My classmates were ambitious and like-minded.
Hard working but out to have a good time.
Dorky, awkward, and smart.
yaddaaa yaddaa hah lol
Positive and hardworking
I have never had an issue with anyone on campus, generally people are open to everyone on campus. Their are different organizations on campus that are geared towards certain racial, religious or other groups of people; but they are not limited to these people. RPI students are rather accepting of pretty much everyone, i think to feel out of place at RPI is more towards people's lack of understanding of the culture of RPI. RPI is a Nerd school! Students never get dressed up ever! For class most students go in sweatpants, sweatshirts, ugg boots, jeans, t-shirts, flip flops, shorts, and gym clothes. The only time I see people more dressed up is in the Spring Time, because of the warm weather. All different types of students interact, however as you get older you become better friends with the people who are in your major and department. This is mostly because you have similar schedules then for any other reason. Most students at RPI are from the Northeast. Most of my friends are from the New England States and from all over New York and New Jersey. And then there is a weird West Coast bond with students who are from the West coast, i think this is because we are so far away from home and its just being able to relate stuff from home. 85% of the students at RPI are on some form of finicial aid, either loans, federal aid or aid from the school. However, you wouldn't know the difference between a student on a full scholarship to a student whose parents are paying for the education. Students are less politically active then at almost every other college i have visited. RPI students live in this bubble that nothing outside of RPI matters. However, if i were to put an opinion on the political mentality of RPI i would say it is more Republican socially and more liberally fincially.
well, thinking about the student body, its very diverse. the most noticeable, uhm, problem between the students is the economic standing of students and their family. most of the students are here on their parent's money. then there is a small percentage who are here on scholarships. and then there is an even smaller group, that i'm apart of, thats here on mostly loans and some scholarships. the problem with this is that the population of students is very... oblivious. they don't understand that you don't get 500 dollars from mommy and daddy every semester to do with what you please, on top of already getting school payed for, and then them buying food, and anything else their kids wanted. its difficult if your here not on your parents money, because the other kids don't understand why you don't have the things they do. i had one, uh, friend come into my room with me and my boyfriend to meet my parents and he asked if we had cars, and me and my boyfriend said no, i had crashed mine, and his parents had sold his. this kid continued to argue for 5 minutes about why our parents didn't just buy us another. then proceeded to talk about his '08 mustang his dad had just bought him. so... yea. its a little rough to deal with, but if your down to earth, there are a lot of people you'll get along with.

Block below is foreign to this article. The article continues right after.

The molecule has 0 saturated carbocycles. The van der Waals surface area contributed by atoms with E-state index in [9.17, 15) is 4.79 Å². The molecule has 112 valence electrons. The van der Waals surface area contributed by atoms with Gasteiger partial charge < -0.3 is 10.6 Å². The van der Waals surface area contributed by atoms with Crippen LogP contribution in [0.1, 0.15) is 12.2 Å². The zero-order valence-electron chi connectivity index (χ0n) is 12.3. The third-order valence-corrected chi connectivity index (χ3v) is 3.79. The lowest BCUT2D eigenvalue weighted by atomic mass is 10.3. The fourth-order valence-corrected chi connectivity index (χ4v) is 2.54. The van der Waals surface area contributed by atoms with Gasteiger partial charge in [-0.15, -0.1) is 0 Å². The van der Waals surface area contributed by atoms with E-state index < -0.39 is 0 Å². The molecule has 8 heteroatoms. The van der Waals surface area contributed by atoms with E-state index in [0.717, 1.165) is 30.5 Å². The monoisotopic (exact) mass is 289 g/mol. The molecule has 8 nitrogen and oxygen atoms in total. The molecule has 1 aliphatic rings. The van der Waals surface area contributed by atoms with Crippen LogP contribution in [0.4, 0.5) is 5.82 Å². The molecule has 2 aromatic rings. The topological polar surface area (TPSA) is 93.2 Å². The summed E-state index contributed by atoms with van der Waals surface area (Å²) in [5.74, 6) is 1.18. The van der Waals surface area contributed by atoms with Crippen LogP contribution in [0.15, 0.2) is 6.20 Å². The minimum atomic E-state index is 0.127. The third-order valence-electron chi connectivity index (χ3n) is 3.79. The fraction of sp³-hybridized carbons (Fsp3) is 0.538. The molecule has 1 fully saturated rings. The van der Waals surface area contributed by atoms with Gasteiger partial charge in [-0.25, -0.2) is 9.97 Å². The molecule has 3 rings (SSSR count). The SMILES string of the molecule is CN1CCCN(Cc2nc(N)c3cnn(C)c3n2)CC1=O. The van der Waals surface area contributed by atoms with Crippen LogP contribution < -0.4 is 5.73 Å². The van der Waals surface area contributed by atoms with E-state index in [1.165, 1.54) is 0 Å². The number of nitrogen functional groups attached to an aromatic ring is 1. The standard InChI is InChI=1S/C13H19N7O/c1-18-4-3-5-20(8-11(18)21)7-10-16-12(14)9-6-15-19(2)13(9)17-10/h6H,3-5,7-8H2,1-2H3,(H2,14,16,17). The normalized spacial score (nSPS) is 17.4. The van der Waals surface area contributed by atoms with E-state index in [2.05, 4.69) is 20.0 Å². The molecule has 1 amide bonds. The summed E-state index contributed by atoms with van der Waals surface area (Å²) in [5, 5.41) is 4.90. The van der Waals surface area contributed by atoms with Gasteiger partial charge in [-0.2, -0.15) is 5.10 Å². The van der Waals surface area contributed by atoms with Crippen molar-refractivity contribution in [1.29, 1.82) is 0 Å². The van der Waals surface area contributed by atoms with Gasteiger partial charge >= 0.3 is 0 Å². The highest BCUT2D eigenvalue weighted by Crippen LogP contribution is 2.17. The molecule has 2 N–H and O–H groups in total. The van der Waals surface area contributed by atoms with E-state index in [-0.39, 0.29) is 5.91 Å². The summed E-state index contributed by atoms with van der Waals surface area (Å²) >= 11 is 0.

There are lots of groups to support "minority" (i am using the term very loosely) students on campus. I think that overall RPI is a VERY accepting campus. I don't think anyone would feel out of place at RPI, as long as they were able to be accepted. Most students wear jeans and either polos, long sleeved t's, or fitted t's to class. A few students dress up, but not many. There is a lot of overlap between different types of students, and I think that a lot is due to the dorm living. The four tables of students in the dining hall would all look the same. they would be groups of friends sitting together, not separated by dress or race or anything. The majority of RPI students come from New England, but there are many students from all over the country and the world. Most students come from an upper middle class financial background, but the school is very accommodating of other backgrounds as well. Students are politically aware, but not necessarily active. Many will vote, but there aren't protests or rallies on campus or organized by campus groups. I think that more students are on the political left, but I am not really sure. Students do talk about future income, but mostly in relation to how the cost of our education will be worth it one day.
The many Indian and Chinese TAs who speak English with a heavy accent are certainly the punchlines of many jokes, though mostly good-hearted. There is not much of a LGBT community here, though everyone is very accepting. The campus is very politically apathetic, so any activist would feel very out of place. Also, any liberal arts or arts student without a solid understanding of sciences might feel out of place as well. The closest thing RPI has to cliques is the various fraternities on campus, as well as a handful of student clubs that have a very distinct, close-knit community. The frisbee team, Trudge, is the closest to 'hippies' we have on campus, though they still all have a beer-chugging, science-oriented flavor to them all. Ground Zero is our bandana-wearing, vans-sporting, alternative music club on campus, and generally views themselves too cool for the rest of RPI, though in reality, their music is only sometimes marginally more interesting than anyone else's on campus. Then there are all the fraternities, each of which has its own unique flavor, somewhere along the spectrum of Animal House to a group of kids you'd never imagine in a fraternity who just happen to be there because fraternities are what you do at RPI.